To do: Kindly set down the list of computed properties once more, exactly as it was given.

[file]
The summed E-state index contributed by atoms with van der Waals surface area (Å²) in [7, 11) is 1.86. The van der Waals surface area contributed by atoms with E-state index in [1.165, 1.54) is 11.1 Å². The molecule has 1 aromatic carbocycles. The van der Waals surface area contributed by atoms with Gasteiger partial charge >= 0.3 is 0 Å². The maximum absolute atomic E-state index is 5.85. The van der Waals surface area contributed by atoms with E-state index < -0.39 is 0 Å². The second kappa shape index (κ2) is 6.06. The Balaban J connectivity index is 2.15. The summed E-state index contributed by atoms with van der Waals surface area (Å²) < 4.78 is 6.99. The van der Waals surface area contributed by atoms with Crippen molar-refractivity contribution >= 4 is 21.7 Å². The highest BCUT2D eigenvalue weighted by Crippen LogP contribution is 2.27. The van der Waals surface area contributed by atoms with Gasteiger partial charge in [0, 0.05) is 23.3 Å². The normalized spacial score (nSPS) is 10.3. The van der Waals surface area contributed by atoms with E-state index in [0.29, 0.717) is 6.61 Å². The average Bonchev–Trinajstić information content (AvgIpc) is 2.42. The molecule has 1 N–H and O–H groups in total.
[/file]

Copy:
The summed E-state index contributed by atoms with van der Waals surface area (Å²) in [7, 11) is 1.86. The van der Waals surface area contributed by atoms with E-state index in [1.165, 1.54) is 11.1 Å². The molecule has 1 aromatic carbocycles. The van der Waals surface area contributed by atoms with Gasteiger partial charge >= 0.3 is 0 Å². The maximum absolute atomic E-state index is 5.85. The van der Waals surface area contributed by atoms with E-state index < -0.39 is 0 Å². The second kappa shape index (κ2) is 6.06. The Balaban J connectivity index is 2.15. The summed E-state index contributed by atoms with van der Waals surface area (Å²) < 4.78 is 6.99. The van der Waals surface area contributed by atoms with Crippen molar-refractivity contribution >= 4 is 21.7 Å². The highest BCUT2D eigenvalue weighted by Crippen LogP contribution is 2.27. The van der Waals surface area contributed by atoms with Gasteiger partial charge in [0, 0.05) is 23.3 Å². The normalized spacial score (nSPS) is 10.3. The van der Waals surface area contributed by atoms with E-state index in [0.29, 0.717) is 6.61 Å². The average Bonchev–Trinajstić information content (AvgIpc) is 2.42. The molecule has 1 N–H and O–H groups in total.